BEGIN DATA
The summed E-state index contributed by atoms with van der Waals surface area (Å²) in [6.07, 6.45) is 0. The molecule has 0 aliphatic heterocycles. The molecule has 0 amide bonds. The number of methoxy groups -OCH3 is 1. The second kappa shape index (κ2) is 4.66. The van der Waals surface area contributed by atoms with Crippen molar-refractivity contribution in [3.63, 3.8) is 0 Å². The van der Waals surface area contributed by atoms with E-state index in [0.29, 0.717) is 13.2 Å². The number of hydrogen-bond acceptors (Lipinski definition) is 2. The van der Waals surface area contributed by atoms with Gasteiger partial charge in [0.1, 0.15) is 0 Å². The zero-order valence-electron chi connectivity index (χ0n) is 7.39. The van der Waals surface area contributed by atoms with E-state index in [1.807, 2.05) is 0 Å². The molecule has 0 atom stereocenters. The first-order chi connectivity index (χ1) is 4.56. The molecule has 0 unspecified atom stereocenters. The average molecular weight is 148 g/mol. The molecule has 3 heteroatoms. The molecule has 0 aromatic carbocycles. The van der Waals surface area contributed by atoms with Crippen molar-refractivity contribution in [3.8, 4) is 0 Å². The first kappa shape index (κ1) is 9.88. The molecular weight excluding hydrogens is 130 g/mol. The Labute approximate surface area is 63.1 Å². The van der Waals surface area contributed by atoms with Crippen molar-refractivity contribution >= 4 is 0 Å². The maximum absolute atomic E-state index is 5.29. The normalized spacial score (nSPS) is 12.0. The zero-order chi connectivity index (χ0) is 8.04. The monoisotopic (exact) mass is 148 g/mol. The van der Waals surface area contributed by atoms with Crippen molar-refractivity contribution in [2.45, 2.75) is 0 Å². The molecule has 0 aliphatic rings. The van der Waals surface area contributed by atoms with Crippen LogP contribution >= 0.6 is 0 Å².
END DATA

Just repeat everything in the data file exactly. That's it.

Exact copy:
The summed E-state index contributed by atoms with van der Waals surface area (Å²) in [6.07, 6.45) is 0. The molecule has 0 aliphatic heterocycles. The molecule has 0 amide bonds. The number of methoxy groups -OCH3 is 1. The second kappa shape index (κ2) is 4.66. The van der Waals surface area contributed by atoms with Crippen molar-refractivity contribution in [3.63, 3.8) is 0 Å². The van der Waals surface area contributed by atoms with E-state index in [0.29, 0.717) is 13.2 Å². The number of hydrogen-bond acceptors (Lipinski definition) is 2. The van der Waals surface area contributed by atoms with Gasteiger partial charge in [0.1, 0.15) is 0 Å². The zero-order valence-electron chi connectivity index (χ0n) is 7.39. The van der Waals surface area contributed by atoms with E-state index in [1.807, 2.05) is 0 Å². The molecule has 0 atom stereocenters. The first-order chi connectivity index (χ1) is 4.56. The molecule has 0 unspecified atom stereocenters. The average molecular weight is 148 g/mol. The molecule has 3 heteroatoms. The molecule has 0 aromatic carbocycles. The van der Waals surface area contributed by atoms with Crippen molar-refractivity contribution in [3.8, 4) is 0 Å². The first kappa shape index (κ1) is 9.88. The molecular weight excluding hydrogens is 130 g/mol. The Labute approximate surface area is 63.1 Å². The van der Waals surface area contributed by atoms with Crippen molar-refractivity contribution >= 4 is 0 Å². The maximum absolute atomic E-state index is 5.29. The normalized spacial score (nSPS) is 12.0. The zero-order chi connectivity index (χ0) is 8.04. The monoisotopic (exact) mass is 148 g/mol. The van der Waals surface area contributed by atoms with Crippen molar-refractivity contribution in [2.45, 2.75) is 0 Å². The molecule has 0 aliphatic rings. The van der Waals surface area contributed by atoms with Crippen LogP contribution >= 0.6 is 0 Å².